Is Japan’s foreign policy change real or just rhetoric?

Russia’s invasion of Ukraine is a brutal reminder that authoritarian countries may wreak violent havoc on their smaller, democratic neighbors at any time.

For China, that means Taiwan. And Japan increasingly sees the potential for it to be drawn into a U.S.-China conflict over the island.

China’s increasing military pressure against Taiwan has already spurred Tokyo to risk Beijing’s wrath by issuing increasingly bold public statements of support for Taipei. There is a new senior-level willingness to more directly align Japan’s national interests with protecting Taiwanese security, even hinting at military support during hostilities.

These statements represent a significant evolution in Japanese foreign relations, but it remains unclear whether they also reflect a change in policy. Tokyo may have changed rhetorically, but not yet operationally. There likely remain significant differences among what Japan can do, what it implies it will do and what it will do.

The United States would play the predominant role in responding to a Chinese attack on Taiwan. But Washington could not effectively come to Taiwan’s defense without the use of U.S. forces located in Japan as well as significant Japanese logistic and operational support.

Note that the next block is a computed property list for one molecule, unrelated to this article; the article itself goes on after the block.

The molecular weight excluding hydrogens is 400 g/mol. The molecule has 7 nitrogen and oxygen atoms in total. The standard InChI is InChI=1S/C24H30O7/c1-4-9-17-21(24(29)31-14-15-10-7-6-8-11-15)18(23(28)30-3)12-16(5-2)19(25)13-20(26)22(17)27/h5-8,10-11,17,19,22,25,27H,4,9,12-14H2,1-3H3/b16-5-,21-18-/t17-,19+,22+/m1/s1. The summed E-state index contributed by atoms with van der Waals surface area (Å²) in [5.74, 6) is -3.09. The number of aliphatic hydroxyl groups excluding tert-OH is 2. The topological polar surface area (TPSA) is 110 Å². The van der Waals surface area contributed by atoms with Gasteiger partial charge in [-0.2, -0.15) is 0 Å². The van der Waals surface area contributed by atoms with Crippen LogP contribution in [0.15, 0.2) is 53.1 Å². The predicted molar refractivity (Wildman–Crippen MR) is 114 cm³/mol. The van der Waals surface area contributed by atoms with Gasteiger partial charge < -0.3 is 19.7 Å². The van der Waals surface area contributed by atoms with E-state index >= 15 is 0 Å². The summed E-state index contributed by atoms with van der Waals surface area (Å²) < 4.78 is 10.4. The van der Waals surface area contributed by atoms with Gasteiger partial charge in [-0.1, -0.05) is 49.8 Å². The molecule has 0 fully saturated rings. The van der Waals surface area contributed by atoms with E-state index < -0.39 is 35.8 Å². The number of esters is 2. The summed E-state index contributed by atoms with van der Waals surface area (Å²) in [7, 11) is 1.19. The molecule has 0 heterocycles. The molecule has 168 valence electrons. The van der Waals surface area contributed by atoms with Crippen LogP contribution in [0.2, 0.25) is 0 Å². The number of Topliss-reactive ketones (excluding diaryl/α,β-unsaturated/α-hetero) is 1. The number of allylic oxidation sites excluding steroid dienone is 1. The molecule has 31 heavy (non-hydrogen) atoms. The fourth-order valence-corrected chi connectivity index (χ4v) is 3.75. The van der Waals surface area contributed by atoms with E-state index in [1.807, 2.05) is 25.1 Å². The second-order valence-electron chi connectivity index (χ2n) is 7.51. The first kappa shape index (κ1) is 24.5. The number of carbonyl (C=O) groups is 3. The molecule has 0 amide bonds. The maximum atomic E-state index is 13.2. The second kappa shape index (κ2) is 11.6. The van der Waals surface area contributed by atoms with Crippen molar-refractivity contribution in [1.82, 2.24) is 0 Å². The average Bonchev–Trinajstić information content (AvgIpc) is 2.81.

To effectively respond to Chinese aggression against Taiwan, the United States would need Japan to quickly grant permission to allow American forces to operate from bases in Japan as well as determine the roles and missions its Self-Defense Forces would conduct. This would require a rapid decision by the prime minister and quick approval by the Cabinet and legislature. Whether the habitually slow Japanese decision-making process could respond expeditiously during a crisis is in doubt.

A Japanese decision would be hindered by constitutional, legal and political constraints as well as face public resistance to altering the status quo. While the populace approves of Japan’s stronger statements of support to Taiwan, that does not mean it advocates the country to adopt a more offensive security posture or assume a greater security role in the region.

Japanese agreement for intervention risks making U.S. bases in Japan, as well as Japan itself, targets of Chinese attack. However, refusal by Tokyo would undermine the ability of the U.S. to respond effectively to a Chinese attack on Taiwan. If Japan stood by idly when its forces could have protected U.S. territory or forces from deadly attack, it could do irreparable damage to the U.S.-Japan alliance.

To counter a related Chinese threats to its remote southwest islands, Japan has acquired new military capabilities. It has built new facilities, deployed new units, augmented others, improved amphibious warfare capabilities, increased air and sea mobility and enhanced command and control capabilities for joint and integrated operations.

Prime Minister Fumio Kishida advocates increasing the nation’s defense budget beyond its traditional level of 1% of gross domestic product and augmenting the country’s missile defenses. He also stated that Japan should consider building a missile-strike capability against Chinese and North Korea missile targets to be implemented in response to initial attacks. These initiatives are consistent with the country’s growing regional security role.